Meanwhile, Williamson had reported McNemar's initial infraction to another assistant manager, Maria Skyrm Brookover. Brookover checked the register, found that it was two dollars short, and looked unsuccessfully for a transaction record in the accordion file where it should have been placed. Brookover instructed Williamson to call Disney's “Loss Prevention Hotline”; Brookover also called the hotline herself.
The next morning, November 17, 1996, Evelyn McCorristin, the assistant manager who opened the store, followed standard store procedures in checking the previous day's cash deposits, register amounts, and the safe fund. McCorristin discovered that the cash deposits were off by two dollars, and noted the discrepancy. She then counted the register and safe fund amounts, which were as they should have been, not containing any extra money. A short time later, Brookover, who was not working that morning, called McCorristin to ask whether there was still a dollar shortage; McCorristin told her that there was. Brookover then told Ale about what had happened the previous day, confirming that the money was still missing.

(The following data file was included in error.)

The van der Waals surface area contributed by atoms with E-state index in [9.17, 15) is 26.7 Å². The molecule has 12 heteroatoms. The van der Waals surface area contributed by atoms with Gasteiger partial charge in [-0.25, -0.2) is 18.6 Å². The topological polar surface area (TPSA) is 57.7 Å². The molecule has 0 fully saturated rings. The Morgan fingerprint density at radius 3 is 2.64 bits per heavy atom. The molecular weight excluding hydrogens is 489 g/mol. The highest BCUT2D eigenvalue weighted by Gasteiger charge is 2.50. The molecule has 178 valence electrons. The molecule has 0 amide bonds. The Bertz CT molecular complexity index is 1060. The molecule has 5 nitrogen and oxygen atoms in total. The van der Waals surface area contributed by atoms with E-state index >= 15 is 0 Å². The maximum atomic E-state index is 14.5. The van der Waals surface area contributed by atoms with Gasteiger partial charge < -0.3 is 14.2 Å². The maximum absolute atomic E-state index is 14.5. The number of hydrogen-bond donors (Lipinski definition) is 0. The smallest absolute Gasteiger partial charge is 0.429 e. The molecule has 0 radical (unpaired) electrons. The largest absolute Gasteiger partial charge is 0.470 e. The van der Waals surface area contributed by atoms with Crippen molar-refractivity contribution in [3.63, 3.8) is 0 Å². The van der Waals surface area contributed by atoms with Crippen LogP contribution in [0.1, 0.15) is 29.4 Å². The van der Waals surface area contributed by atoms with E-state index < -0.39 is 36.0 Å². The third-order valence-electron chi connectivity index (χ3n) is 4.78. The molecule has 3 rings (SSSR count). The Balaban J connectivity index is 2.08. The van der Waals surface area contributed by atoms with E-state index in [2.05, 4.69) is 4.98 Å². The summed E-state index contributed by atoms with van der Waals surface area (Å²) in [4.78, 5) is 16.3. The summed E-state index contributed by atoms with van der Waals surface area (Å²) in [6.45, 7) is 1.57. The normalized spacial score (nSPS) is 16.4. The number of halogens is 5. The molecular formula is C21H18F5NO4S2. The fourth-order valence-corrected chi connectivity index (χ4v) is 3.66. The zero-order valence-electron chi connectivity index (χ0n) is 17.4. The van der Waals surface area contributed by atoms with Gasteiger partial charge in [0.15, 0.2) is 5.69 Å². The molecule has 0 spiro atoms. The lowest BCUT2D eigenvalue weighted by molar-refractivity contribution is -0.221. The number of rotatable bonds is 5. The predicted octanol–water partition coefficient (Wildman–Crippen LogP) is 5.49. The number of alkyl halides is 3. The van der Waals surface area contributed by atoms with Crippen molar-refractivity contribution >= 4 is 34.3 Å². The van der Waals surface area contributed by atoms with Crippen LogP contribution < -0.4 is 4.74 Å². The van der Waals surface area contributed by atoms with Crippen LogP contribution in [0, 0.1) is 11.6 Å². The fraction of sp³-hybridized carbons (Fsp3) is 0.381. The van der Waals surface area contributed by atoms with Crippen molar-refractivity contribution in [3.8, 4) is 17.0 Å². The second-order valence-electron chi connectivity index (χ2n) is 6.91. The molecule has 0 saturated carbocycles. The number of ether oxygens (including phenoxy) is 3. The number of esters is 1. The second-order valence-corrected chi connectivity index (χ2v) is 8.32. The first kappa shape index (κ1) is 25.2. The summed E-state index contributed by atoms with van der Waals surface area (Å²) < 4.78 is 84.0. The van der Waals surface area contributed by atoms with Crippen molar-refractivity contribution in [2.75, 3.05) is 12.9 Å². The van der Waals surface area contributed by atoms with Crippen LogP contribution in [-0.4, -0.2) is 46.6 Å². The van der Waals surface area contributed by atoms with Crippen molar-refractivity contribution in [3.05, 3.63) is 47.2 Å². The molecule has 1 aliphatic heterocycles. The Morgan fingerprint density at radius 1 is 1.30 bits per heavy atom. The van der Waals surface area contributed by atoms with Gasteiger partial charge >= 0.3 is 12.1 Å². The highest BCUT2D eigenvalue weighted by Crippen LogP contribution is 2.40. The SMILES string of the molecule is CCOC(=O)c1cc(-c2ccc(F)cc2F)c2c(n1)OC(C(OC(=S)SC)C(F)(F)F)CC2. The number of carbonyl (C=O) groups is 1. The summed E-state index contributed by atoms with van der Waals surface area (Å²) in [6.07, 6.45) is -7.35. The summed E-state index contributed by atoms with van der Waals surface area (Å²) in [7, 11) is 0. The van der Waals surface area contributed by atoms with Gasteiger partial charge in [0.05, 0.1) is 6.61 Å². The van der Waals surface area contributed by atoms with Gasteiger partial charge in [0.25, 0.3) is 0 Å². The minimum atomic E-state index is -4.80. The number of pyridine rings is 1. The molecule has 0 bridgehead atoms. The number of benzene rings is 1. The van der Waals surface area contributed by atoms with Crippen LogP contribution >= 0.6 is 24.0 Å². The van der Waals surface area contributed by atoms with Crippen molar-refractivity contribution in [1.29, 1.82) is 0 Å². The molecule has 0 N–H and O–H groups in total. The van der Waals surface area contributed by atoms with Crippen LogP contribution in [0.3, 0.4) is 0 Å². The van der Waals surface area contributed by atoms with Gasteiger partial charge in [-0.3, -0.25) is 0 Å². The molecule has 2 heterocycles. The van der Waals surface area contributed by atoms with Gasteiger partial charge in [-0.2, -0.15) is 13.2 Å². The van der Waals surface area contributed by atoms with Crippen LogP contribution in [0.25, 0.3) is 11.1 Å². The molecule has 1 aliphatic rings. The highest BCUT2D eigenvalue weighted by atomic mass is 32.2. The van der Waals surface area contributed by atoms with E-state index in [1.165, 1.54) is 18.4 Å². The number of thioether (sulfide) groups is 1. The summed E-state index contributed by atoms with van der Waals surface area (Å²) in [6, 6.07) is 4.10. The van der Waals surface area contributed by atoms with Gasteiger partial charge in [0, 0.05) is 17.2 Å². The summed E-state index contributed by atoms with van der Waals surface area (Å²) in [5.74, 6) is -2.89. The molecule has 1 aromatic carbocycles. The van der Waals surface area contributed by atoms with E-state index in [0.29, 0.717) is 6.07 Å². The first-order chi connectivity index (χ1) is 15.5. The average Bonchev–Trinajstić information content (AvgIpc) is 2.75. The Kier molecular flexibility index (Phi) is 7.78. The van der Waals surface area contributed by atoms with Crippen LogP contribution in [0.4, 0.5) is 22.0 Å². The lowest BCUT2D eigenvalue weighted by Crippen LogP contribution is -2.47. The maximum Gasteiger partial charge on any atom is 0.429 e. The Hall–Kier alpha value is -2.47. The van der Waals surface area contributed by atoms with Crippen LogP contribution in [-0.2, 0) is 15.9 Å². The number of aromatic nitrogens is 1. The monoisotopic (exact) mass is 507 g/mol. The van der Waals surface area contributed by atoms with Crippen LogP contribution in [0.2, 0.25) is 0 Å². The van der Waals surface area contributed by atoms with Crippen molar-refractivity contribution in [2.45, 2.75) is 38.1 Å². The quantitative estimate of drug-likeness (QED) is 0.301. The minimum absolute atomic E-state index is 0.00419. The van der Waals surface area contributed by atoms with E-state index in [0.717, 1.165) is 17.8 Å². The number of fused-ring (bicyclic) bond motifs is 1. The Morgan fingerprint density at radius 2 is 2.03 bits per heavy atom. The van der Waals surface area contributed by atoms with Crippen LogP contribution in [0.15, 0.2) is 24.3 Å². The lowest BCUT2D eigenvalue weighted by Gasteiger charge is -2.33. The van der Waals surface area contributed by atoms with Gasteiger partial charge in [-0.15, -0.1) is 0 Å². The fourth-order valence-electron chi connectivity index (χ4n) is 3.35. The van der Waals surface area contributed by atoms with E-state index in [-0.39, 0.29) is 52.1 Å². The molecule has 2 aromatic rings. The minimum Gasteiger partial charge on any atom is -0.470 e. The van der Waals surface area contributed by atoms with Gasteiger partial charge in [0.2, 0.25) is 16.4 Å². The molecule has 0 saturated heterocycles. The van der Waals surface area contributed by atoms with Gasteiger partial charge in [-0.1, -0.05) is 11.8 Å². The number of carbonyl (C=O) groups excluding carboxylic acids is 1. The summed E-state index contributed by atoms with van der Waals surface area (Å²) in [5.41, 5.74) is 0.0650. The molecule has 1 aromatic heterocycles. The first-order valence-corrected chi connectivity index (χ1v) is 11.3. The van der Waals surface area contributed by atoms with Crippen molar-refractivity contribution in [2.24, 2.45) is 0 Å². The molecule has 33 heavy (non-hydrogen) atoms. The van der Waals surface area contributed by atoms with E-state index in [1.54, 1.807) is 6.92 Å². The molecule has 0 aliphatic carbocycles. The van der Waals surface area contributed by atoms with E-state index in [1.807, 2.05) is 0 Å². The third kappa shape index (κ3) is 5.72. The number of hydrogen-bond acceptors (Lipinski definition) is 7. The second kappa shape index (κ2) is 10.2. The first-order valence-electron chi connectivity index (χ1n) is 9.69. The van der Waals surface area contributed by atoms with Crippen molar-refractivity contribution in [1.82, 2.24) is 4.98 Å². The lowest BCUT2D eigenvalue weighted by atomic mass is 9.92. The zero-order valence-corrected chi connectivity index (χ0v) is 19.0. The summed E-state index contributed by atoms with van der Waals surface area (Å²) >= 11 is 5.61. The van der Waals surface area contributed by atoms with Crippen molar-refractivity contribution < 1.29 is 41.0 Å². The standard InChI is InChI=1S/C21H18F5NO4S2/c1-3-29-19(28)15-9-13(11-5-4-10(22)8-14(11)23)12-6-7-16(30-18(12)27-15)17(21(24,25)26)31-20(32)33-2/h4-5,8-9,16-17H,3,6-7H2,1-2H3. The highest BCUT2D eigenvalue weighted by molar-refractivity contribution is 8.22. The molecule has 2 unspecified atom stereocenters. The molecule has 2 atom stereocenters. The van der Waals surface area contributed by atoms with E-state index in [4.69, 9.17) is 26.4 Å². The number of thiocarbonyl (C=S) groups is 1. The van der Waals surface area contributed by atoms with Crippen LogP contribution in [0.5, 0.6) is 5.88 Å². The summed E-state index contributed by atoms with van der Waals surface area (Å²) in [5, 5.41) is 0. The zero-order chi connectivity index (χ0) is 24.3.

The Disney Store management then began the investigation procedure it uniformly follows when an employee is reported for the unauthorized taking of company money or property for personal use. On November 18, 1996, McNemar's next day of work, he was interviewed by Ale, in person, and by Jeff Hill, a Disney Store Loss Prevention Supervisor in Atlanta, by telephone. During the interview, McNemar admitted to taking the money for his personal use, after which, at Hill's request, McNemar wrote and signed a statement recounting his actions in the matter.
On the basis of this admission, Ale and Hill then immediately suspended McNemar, asked him for his store keys and identification, and told him that they would speak to Disney headquarters in California about whether he should be discharged. At this point McNemar broke down in tears and apologized for taking the money, then divulged that he was HIV-positive.